However, I learnt more by actually focusing on my body. Listening to what it was telling me. I went to physiotherapy, only to find the exercises they showed me, strengthened the wrong muscle. So in search of a therapy expert, my mum found an Osteopath, who knew his stuff.

He gave me 7 exercises I’ve tried to do every other day.

They were my lifesaver.

The reason I gave up wearing the brace one day.

All good things come to an end.

I had been wearing my armour for about two years.

My girlfriend at the time didn’t mind it. Other things brought that relationship to an end. I’m now with the girl of my dreams and couldn’t be happier.

Anyway, the armour had to come off the warrior.

I was determined to make it happen. But how do you do that?

It wasn’t as simple as just not wearing it.

Over the years, my back muscles had weakened. So much so, that I couldn’t go without wearing the brace for at least a few hours a day. I tried doing my exercises more regularly, and that has been the beginning of the end. Slowly I reduced the hours of wearing the brace and replaced it with a lot of stretching and exercises.

Throughout those years, I did stop playing basketball. But I kept running and made stretching an essential part of the workout. Keeping active has been an amazing way, in which I was able to improve my health physically and mentally.

The mental lessons I’ve learnt will stick with me for life.

It was extremely tough at the time, but looking back, I wouldn’t have wanted to miss out on all I learnt.

Learning humility

So finally, here’s the punchline you’ve been waiting for. The time in my armour made me soft from the inside. I learnt that I’m not the greatest out there. I wasn’t the best looking young man. I was a boy in his teens, with Akne scars in his face and a plastic brace on his back, that made tying shoelaces one of the most difficult tasks of the day.

But that’s okay. And I can say that now, with confidence. Because my father in heaven was shaping me.

Quite literally.

I remember reading a passage from Jeremiah. Jeremiah was ordered to go to the potters’ house. Observing his work, God spoke to him. The warning that was spoken to Jeremiah concerned the Israelites.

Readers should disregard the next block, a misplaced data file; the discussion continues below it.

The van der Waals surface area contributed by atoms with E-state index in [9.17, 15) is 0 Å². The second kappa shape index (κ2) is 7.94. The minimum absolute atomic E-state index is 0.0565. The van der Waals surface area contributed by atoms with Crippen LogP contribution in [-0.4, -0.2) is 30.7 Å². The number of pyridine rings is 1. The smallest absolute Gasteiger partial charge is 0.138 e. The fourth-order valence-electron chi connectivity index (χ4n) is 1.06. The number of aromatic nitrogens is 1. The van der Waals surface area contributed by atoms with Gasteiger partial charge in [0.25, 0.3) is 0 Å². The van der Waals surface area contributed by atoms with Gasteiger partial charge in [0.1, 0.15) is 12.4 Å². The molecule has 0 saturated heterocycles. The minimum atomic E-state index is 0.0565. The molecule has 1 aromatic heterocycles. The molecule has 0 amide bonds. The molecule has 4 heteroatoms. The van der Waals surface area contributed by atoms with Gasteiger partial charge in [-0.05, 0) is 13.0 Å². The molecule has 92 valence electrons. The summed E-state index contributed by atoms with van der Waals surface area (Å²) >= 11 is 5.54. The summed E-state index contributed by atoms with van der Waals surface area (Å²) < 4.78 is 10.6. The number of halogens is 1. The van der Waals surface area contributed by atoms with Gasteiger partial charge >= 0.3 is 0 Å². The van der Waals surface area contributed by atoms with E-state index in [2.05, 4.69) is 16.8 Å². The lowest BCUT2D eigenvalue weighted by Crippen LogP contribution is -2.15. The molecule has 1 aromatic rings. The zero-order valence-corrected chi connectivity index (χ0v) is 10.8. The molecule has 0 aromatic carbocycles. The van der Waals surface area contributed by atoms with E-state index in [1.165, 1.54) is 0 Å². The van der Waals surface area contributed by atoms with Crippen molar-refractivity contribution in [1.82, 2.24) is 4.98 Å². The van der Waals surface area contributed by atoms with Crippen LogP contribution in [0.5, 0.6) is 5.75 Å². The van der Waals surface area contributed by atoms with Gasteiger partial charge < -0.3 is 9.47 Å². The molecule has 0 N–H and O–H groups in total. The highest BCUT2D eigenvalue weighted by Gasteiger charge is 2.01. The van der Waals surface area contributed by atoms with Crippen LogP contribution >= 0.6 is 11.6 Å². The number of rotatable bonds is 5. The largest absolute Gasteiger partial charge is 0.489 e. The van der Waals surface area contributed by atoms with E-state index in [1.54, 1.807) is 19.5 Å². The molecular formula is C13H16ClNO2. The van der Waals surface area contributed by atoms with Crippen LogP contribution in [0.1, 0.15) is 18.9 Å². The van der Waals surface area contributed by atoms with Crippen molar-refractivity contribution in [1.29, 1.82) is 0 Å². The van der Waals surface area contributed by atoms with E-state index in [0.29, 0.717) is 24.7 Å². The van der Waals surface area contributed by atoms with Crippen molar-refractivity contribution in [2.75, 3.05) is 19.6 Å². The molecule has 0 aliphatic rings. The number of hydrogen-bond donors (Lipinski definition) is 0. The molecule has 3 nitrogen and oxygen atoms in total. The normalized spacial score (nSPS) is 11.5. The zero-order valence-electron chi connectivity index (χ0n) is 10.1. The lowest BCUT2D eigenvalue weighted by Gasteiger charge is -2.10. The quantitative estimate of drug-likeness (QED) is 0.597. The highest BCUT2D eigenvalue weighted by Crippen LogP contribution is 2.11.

O house of Israel, can I not do with you as this potter has done? declares the Lord. Behold, like the clay in the potter’s hand, so are you in my hand, O house of Israel.

We are like Israel in that sense. God shapes us. And he moulds us into vessels that will be useful to him. I was being shaped physically and spiritually. The shaping took place to help me grow as a God-fearing Christian. As a believer. I learnt what it meant to go through pain. This wasn’t anything compared to what Christ went through. But I could partially understand his struggles.

What resulted from this time of shaping? A different young man. I was ready to get baptised into the saving name of Jesus. I was ready to stand up for my faith, whatever came my way.

Looking back, I can see how my heavenly father carried me in this time of trouble. He still does, but I’ve gotten a little too comfortable. I seem to have it all at the moment. And that can be dangerous for my faith.

So what can you learn from my story?

Be willing to be shaped.

If you’re a believer or not, this statement is true for both.

We need to be willing to let God shape us. We need to be adaptable and ready for a change. We need to see opportunities out there and seize them. But also be humble enough to recognise failure and setbacks. Dreaming big is great, but you need to be ready also to take a step back if you’re facing a challenge.

I was shaped to learn humility. It was something I struggled with a little back then. I wanted to impress people at school and be accepted as an equal. I wanted to be “cool” and “part of the club”. But I wasn’t made for that.

Whatever happens in your life, you have two options. You can see the positives or the negatives. I saw a lot of negatives at the time. But reflecting on these challenging times, I can only find positives.

How can you do just that?

  1. Take time today to look back and reflect on your past five, ten or maybe 20 years.
  2. Try to pinpoint some challenges and recall how you got through them.
  3. Write out your lessons in a little notebook and treasure these lessons.
  4. On days, you feel dispirited, have a read in your notebook.

These strategies have helped me see God guiding me in my life. It has been the most amazing experience.

So my challenge I set for you today is the following:

How can you learn from reflecting on the times when things get tough?